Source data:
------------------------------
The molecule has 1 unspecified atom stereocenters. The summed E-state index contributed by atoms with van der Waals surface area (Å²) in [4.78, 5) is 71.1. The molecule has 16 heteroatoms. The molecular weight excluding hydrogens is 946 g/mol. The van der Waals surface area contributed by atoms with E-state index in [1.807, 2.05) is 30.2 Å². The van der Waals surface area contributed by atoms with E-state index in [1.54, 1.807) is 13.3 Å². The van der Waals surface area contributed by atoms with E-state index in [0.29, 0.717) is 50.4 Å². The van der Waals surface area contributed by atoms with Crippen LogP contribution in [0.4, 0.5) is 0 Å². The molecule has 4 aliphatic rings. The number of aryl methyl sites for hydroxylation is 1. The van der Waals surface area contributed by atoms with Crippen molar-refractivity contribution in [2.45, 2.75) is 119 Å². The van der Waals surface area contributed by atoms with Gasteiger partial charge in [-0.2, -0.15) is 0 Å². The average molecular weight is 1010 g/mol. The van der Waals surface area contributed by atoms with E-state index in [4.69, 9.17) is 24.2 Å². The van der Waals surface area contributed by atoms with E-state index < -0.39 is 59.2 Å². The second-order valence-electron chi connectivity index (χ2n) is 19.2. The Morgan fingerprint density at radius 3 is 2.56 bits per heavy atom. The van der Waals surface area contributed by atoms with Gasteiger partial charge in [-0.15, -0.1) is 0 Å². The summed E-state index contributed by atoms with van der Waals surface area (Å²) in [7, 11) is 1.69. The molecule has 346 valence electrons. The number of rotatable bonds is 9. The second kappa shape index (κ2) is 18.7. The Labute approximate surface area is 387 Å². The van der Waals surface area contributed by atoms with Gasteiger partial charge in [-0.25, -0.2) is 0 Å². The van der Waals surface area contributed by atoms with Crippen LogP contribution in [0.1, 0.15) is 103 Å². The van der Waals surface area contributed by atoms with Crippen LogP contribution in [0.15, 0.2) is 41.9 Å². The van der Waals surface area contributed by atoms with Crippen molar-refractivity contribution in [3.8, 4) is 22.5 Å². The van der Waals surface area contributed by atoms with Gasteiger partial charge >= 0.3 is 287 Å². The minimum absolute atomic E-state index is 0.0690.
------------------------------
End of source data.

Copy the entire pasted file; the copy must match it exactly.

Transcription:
The molecule has 1 unspecified atom stereocenters. The summed E-state index contributed by atoms with van der Waals surface area (Å²) in [4.78, 5) is 71.1. The molecule has 16 heteroatoms. The molecular weight excluding hydrogens is 946 g/mol. The van der Waals surface area contributed by atoms with E-state index in [1.807, 2.05) is 30.2 Å². The van der Waals surface area contributed by atoms with E-state index in [1.54, 1.807) is 13.3 Å². The van der Waals surface area contributed by atoms with E-state index in [0.29, 0.717) is 50.4 Å². The van der Waals surface area contributed by atoms with Crippen LogP contribution in [0.4, 0.5) is 0 Å². The molecule has 4 aliphatic rings. The number of aryl methyl sites for hydroxylation is 1. The van der Waals surface area contributed by atoms with Crippen molar-refractivity contribution in [2.45, 2.75) is 119 Å². The van der Waals surface area contributed by atoms with Gasteiger partial charge in [-0.2, -0.15) is 0 Å². The average molecular weight is 1010 g/mol. The van der Waals surface area contributed by atoms with E-state index in [4.69, 9.17) is 24.2 Å². The van der Waals surface area contributed by atoms with E-state index < -0.39 is 59.2 Å². The second-order valence-electron chi connectivity index (χ2n) is 19.2. The Morgan fingerprint density at radius 3 is 2.56 bits per heavy atom. The van der Waals surface area contributed by atoms with Gasteiger partial charge in [-0.15, -0.1) is 0 Å². The summed E-state index contributed by atoms with van der Waals surface area (Å²) in [7, 11) is 1.69. The molecule has 346 valence electrons. The number of rotatable bonds is 9. The second kappa shape index (κ2) is 18.7. The Labute approximate surface area is 387 Å². The van der Waals surface area contributed by atoms with Gasteiger partial charge in [-0.25, -0.2) is 0 Å². The van der Waals surface area contributed by atoms with Crippen LogP contribution in [0.1, 0.15) is 103 Å². The van der Waals surface area contributed by atoms with Crippen LogP contribution in [0.15, 0.2) is 41.9 Å². The van der Waals surface area contributed by atoms with Crippen molar-refractivity contribution in [3.8, 4) is 22.5 Å². The van der Waals surface area contributed by atoms with Gasteiger partial charge >= 0.3 is 287 Å². The minimum absolute atomic E-state index is 0.0690.